If a disability Judge (referred to as an ALJ) denies your case, you may appeal by filing a Request for Review by Social Security’s Appeals Council (AC). You do not appear before the AC. Your attorney will send a legal argument to the AC which will review the entire record. If the AC finds your appeal has merit, it will order another Hearing be held. It is unusual for the AC to directly award disability benefits.

For fiscal year 2015 the top ten reasons for AC remands were as follows:

1. Treating source – opinion rejected without adequate articulation (14.9%).

2. Inadequate rationale for credibility finding (9.8%).

3. Consultative examiner – inadequate support/rationale for weight given opinion (6.1%).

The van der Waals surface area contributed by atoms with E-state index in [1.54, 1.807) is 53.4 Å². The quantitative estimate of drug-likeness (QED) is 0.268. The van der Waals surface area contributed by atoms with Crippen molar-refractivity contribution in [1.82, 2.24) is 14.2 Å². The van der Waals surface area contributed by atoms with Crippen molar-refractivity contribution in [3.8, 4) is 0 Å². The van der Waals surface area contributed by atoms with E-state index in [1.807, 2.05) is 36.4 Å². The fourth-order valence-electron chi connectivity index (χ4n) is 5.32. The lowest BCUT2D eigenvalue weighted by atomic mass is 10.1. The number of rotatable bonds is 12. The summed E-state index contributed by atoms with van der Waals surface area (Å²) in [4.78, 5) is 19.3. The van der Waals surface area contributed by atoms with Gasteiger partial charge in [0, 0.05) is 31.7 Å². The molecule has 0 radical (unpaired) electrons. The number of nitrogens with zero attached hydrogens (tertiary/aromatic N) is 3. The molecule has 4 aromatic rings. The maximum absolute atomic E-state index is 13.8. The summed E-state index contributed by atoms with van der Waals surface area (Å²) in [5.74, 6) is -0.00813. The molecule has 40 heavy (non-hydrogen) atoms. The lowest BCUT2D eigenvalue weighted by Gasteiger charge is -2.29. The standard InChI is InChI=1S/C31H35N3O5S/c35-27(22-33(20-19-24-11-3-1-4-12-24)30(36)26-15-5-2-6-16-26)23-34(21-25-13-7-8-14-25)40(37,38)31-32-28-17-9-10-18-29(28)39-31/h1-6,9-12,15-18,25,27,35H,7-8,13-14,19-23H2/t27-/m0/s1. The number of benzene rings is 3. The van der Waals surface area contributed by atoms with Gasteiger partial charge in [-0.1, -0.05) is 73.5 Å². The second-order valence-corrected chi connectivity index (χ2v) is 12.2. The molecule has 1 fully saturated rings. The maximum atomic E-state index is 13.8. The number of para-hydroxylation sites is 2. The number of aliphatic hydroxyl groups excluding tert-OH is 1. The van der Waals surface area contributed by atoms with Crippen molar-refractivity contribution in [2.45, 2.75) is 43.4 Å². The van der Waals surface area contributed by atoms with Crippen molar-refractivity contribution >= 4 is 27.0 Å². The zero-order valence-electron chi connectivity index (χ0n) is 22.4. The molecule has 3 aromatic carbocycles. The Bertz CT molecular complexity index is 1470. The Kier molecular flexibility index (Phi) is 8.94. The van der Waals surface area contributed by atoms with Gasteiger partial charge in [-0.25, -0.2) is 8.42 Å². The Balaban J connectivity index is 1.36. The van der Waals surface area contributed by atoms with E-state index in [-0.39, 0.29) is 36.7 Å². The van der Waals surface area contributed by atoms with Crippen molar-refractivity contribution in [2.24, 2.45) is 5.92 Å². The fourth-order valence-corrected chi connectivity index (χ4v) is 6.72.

4. RFC – mental limitations inadequately evaluated (4.6%). RFC stands for residual functional capacity or the most a claimant can do despite his or her limitations or restrictions.

5. New evidence presented upon administrative appeal/review (3.2%).

6. Non-examining source – inadequate support/rationale for weight given opinion (3.1%).

7. Treating source – opinion not identified or discussed (3.0%).

8. Incomplete/inaccurate record – record inadequately developed (3.0%).

9. Mental disorder not adequately considered (2.5%).

10. RFC – exertional limitations inadequately evaluated (2.5%).

See https://www.ssa.gov/appeals/DataSets/AC08_Top_10_CR.html